Today I peered into the refrigerator and found leftover potatoes from this and leftover turnip greens from a dish that will eventually be featured in “CookingOff the Cuff” over at The Washington Post. We’re going away for a couple weeks, and if I’d put those things into the freezer neither would have been worth defrosting. Just imagine a container of grainy, watery frozen boiled potatoes. What a thought!
I didn’t want to throw them away, of course, and I got to thinking about variations on bubble and squeak: We could have had something like that with fried eggs. Or I could have combined the vegetables with beaten eggs and made a frittata or a Spanish tortilla, which I could have topped with a spoonful of tomato sauce (a little of which remained in the fridge too).
The tomato sauce, however, made me think of pasta; the problem would be to integrate the potatoes without pushing the resulting dish over the top. Then I recalled that one (though by no means the only) way to make a sensible pasta dish with both potatoes and greens is to roll them up into cannelloni – which could be topped with the tomato sauce and baked.
So that’s what I did: I made an egg and a half’s worth of pasta dough, rolled it out, cut it into squares (well, more or less squares) and parboiled it. I put the turnip greens and potatoes (and some leftover arugula salsa verde) into the food processor and pulsed until everything was broken up. To that mixture I added a handful of grated pecorino, tasted the result and added some more pecorino. The cheese also tightened the mixture, which had inherited a fair bit of liquid from those greens.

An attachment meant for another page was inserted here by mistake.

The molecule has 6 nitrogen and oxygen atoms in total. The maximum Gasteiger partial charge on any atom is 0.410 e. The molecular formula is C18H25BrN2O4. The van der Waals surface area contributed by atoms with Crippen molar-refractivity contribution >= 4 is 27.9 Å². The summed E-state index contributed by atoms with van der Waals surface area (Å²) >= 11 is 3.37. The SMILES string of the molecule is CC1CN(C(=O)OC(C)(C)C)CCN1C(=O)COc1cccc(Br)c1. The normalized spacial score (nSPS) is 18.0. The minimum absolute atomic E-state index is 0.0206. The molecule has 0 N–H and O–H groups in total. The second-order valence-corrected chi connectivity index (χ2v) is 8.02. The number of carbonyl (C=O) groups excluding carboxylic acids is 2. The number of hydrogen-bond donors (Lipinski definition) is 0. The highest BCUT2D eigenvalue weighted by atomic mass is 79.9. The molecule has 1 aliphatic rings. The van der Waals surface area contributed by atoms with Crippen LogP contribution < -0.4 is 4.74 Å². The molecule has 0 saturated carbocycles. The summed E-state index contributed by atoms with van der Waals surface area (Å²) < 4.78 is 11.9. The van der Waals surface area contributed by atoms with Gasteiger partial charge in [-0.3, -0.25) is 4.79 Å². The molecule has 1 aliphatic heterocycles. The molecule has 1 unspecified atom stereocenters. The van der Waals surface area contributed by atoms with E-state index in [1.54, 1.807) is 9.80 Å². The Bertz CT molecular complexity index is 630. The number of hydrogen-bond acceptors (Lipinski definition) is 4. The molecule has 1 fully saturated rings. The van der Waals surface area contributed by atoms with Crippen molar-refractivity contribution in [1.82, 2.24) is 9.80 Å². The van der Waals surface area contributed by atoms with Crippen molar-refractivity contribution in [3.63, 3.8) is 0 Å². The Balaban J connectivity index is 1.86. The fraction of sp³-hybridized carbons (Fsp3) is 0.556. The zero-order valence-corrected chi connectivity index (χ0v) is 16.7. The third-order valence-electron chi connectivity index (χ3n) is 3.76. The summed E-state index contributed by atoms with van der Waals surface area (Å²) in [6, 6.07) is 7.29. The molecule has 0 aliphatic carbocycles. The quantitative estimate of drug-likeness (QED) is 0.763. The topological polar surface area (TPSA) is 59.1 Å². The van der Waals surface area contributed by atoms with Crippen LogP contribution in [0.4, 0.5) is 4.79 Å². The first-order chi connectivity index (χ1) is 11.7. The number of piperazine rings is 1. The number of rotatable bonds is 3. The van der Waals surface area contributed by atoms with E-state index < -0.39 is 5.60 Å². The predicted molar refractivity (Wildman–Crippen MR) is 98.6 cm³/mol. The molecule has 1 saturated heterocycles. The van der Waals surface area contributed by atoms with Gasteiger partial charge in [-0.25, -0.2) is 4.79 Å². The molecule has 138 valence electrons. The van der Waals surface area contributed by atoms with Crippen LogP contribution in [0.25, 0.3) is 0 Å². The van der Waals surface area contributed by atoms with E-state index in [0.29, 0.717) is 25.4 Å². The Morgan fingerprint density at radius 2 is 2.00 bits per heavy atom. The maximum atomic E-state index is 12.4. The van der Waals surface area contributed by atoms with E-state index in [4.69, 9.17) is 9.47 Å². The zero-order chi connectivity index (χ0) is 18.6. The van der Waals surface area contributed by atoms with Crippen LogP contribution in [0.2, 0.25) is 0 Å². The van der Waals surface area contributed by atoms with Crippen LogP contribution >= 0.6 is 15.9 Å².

I spooned portions of this onto the partially cooked pasta squares/rectangles (which I’d dried on a towel), rolled them up, laid them into an oiled baking pan, topped them with tomato sauce thinned with vegetable stock and baked them, covered with aluminum foil, in a 360 F (180 C) oven for half an hour.
Then I removed the foil, sprinkled the top with grated pecorino and a few slivered sage leaves and baked for another 15 minutes.
This turnip and potato filling made delicious cannelloni, and the few tablespoons of salsa verde in the mixture lent an unusual tart/savory dimension. And we ate them all up: there was not a leftover in sight.